Milos Forman's film adaptation of Gerome Ragni and James Rado's groundbreaking rock musical Hair is a relic. And I don't necessarily mean that in a bad way. Fascinating and irreverent, it was already a relic when it came out in the spring of 1979. The original musical, which debuted off-Broadway in 1967 when the Age of Aquarius was genuinely dawning, is inextricably linked to the ethos of its era (that same year gave us the Human Be-In in Golden Gate Park and the Monterey Pop Festival). Subtitled "The American Tribal Love-Rock Musical," Hair is deeply embedded in a largely romanticized bubble of hippie culture, literally bursting at the seams with paeans to free love, the wonders of psychedelic drugs, and anti-war counterculturalism. When the musical debuted on stage, it was quite unlike anything that had been seen in the American theatre, but by the time Forman made his film adaptation a dozen years later, the counterculture was largely deflated and Ronald Reagan was only eight months away from announcing his era-defining run for President. Hippies, by the end of the '70s, had become a punchline.
But that didn't stop Forman and first-time screenwriter Michael Weller (Ragtime, Lost Angels) from bringing Hair to the big screen as a kind of nostalgic romp through the spirit of a different era. Weller changed so much of the original musical (including major character shifts, wholesale creation of new plotlines, and rearrangement of virtually all the songs) that Ragni and Rado essentially disowned the film; however, many of the changes are understandable, especially taking one of the central hippie characters and turning him into a Midwestern square on his way to enlist in the Army. For Ragni and Rado, hippie culture was alive and thriving and central to the American experience in the mid-'60s, but by the time the film was conceived, that same culture had to be viewed to a large extent through the rearview mirror.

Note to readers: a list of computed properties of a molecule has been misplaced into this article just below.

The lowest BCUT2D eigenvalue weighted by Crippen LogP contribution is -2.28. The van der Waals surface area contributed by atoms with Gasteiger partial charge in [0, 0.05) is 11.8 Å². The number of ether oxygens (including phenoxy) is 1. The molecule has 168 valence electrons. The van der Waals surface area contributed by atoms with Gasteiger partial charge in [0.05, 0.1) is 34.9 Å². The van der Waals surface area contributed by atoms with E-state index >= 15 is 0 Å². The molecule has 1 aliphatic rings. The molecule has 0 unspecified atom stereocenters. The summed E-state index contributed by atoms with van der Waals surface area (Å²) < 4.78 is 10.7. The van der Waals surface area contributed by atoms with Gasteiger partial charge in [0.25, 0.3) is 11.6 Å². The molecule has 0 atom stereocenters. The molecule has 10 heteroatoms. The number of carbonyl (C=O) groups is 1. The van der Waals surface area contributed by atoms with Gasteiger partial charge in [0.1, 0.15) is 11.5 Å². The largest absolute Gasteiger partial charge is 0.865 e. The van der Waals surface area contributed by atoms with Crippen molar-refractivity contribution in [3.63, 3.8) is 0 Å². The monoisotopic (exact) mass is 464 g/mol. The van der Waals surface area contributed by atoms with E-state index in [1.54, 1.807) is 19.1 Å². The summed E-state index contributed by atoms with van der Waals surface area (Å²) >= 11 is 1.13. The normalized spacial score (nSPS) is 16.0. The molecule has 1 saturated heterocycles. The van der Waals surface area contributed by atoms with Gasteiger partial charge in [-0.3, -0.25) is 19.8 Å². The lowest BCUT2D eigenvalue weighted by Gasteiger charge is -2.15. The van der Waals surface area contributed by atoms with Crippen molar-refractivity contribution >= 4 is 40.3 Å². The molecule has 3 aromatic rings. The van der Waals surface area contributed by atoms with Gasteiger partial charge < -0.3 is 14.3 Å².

The story opens with Claude (John Savage), a quiet young man from Oklahoma boarding a bus to see New York City for a few days before enlisting in the army and being sent to Vietnam. As soon as he arrives in the Big Apple, he crosses paths with a "tribe" of hippies living in Central Park. The tribe's leader, Berger (Treat Williams), is as outspoken, brash, and liberated as Claude is quiet and repressed, and it is no big surprise that the latter is lured by the former into experimenting with alternate lifestyles and kicking his rural, conservative predispositions to the curb. Over a few days, Claude finds himself being drawn into Berger's tribe, which also includes Jeannie (Annie Golden), a young woman who is pregnant by either Berger or Hud (Dorsey Wright), the group's militant black member, and Woof (Don Dacus), who is golden-haired and airy. At the same time Claude meets Berger and the tribe, he also meets Sheila (Beverly D'Angelo), a beautiful debutant from a super-rich family who is already itching to rebel (we see her smoking pot in her bedroom before going down a fancy dinner party thrown by her father, which Berger and the tribe summarily crash).